He said because the city was given managerial authority by the county for properties just beyond the border, those parcels should be treated the same as those in the incorporated area. He said it was “disturbing” that a city staffer had assured the legislature that there was no need to include the urban growth area in the bill and then had excluded these landowners from the protection of the measure.
According to Hunnicutt, HB 3479 was strongly supported because there was no other city in the state charging people ahead for street improvements that might or might not happen. He said legal precedent has been set by the U.S. Supreme Court to limit the ability of government agencies to use zoning and land-use regulations to force landowners to pay for unrelated public improvements.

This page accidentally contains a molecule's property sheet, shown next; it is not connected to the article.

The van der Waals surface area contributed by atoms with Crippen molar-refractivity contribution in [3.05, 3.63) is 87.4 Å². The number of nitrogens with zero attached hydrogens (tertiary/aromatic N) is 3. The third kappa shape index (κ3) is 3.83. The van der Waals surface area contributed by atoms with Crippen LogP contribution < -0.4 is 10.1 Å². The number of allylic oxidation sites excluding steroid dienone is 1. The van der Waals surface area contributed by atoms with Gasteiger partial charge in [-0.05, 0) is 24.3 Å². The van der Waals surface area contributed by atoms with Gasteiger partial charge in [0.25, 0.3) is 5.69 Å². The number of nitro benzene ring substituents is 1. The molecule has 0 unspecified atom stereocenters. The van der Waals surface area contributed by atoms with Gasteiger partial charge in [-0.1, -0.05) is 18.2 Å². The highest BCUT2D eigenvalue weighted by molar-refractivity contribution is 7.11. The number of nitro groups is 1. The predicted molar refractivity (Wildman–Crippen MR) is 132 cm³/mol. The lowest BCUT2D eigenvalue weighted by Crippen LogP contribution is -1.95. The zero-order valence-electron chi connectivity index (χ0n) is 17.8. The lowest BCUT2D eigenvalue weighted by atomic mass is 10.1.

He said the issue of cost was also a factor in his decision to craft the bill. That asking residents of The Dalles to pay $150,000 to create one additional lot often exceeded the value of the land. And erecting one additional house on that property would not bring in enough new traffic to justify that high of a fee.
“These charges were a little over the top and when something goes too far, it needs to be reined back in,” said Hunnicutt. “We tried to be respectful and pass a law that was the least intrusive to the city.”
Lawrence reassured those in the room that city officials were moving as fast as they could to resolve differences that predated his term in office, which began in January. He said the issue rose to the forefront in 2006 and the city had been unable to find a solution acceptable to property owners since that time.